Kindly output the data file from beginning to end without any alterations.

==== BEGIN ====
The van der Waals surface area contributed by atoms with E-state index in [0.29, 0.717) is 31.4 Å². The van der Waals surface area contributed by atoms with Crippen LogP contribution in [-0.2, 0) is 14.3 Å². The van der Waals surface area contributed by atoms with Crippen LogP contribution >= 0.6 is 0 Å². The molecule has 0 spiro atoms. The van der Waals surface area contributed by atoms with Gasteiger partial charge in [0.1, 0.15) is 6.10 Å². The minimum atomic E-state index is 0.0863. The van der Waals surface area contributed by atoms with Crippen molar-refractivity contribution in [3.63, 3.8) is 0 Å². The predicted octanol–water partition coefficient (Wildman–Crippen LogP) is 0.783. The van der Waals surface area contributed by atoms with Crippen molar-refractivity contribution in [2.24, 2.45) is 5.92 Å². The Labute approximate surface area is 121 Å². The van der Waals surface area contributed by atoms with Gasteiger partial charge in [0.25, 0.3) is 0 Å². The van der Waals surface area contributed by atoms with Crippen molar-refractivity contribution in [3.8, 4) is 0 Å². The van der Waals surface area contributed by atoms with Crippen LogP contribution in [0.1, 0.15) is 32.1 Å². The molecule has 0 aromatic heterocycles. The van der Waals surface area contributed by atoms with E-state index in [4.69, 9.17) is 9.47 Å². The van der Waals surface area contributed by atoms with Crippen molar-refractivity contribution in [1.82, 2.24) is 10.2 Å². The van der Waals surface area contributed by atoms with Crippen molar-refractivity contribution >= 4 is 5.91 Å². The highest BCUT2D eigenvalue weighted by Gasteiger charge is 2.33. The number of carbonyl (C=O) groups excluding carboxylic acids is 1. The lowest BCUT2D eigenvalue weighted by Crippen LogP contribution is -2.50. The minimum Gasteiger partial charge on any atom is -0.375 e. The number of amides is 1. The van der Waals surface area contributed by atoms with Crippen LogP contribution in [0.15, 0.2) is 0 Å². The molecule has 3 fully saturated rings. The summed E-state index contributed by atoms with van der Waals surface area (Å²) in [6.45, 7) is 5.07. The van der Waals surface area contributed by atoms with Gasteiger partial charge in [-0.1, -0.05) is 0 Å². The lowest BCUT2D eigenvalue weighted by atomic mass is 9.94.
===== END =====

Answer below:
The van der Waals surface area contributed by atoms with E-state index in [0.29, 0.717) is 31.4 Å². The van der Waals surface area contributed by atoms with Crippen LogP contribution in [-0.2, 0) is 14.3 Å². The van der Waals surface area contributed by atoms with Crippen LogP contribution >= 0.6 is 0 Å². The molecule has 0 spiro atoms. The van der Waals surface area contributed by atoms with Gasteiger partial charge in [0.1, 0.15) is 6.10 Å². The minimum atomic E-state index is 0.0863. The van der Waals surface area contributed by atoms with Crippen molar-refractivity contribution in [3.63, 3.8) is 0 Å². The predicted octanol–water partition coefficient (Wildman–Crippen LogP) is 0.783. The van der Waals surface area contributed by atoms with Crippen molar-refractivity contribution in [2.24, 2.45) is 5.92 Å². The Labute approximate surface area is 121 Å². The van der Waals surface area contributed by atoms with Gasteiger partial charge in [0.25, 0.3) is 0 Å². The van der Waals surface area contributed by atoms with Crippen molar-refractivity contribution in [3.8, 4) is 0 Å². The van der Waals surface area contributed by atoms with Crippen LogP contribution in [0.1, 0.15) is 32.1 Å². The molecule has 0 aromatic heterocycles. The van der Waals surface area contributed by atoms with E-state index in [4.69, 9.17) is 9.47 Å². The van der Waals surface area contributed by atoms with Crippen molar-refractivity contribution in [1.82, 2.24) is 10.2 Å². The van der Waals surface area contributed by atoms with Crippen molar-refractivity contribution >= 4 is 5.91 Å². The highest BCUT2D eigenvalue weighted by Gasteiger charge is 2.33. The number of carbonyl (C=O) groups excluding carboxylic acids is 1. The lowest BCUT2D eigenvalue weighted by Crippen LogP contribution is -2.50. The minimum Gasteiger partial charge on any atom is -0.375 e. The number of amides is 1. The van der Waals surface area contributed by atoms with Crippen LogP contribution in [0.15, 0.2) is 0 Å². The molecule has 3 fully saturated rings. The summed E-state index contributed by atoms with van der Waals surface area (Å²) in [6.45, 7) is 5.07. The van der Waals surface area contributed by atoms with Gasteiger partial charge in [-0.1, -0.05) is 0 Å². The lowest BCUT2D eigenvalue weighted by atomic mass is 9.94.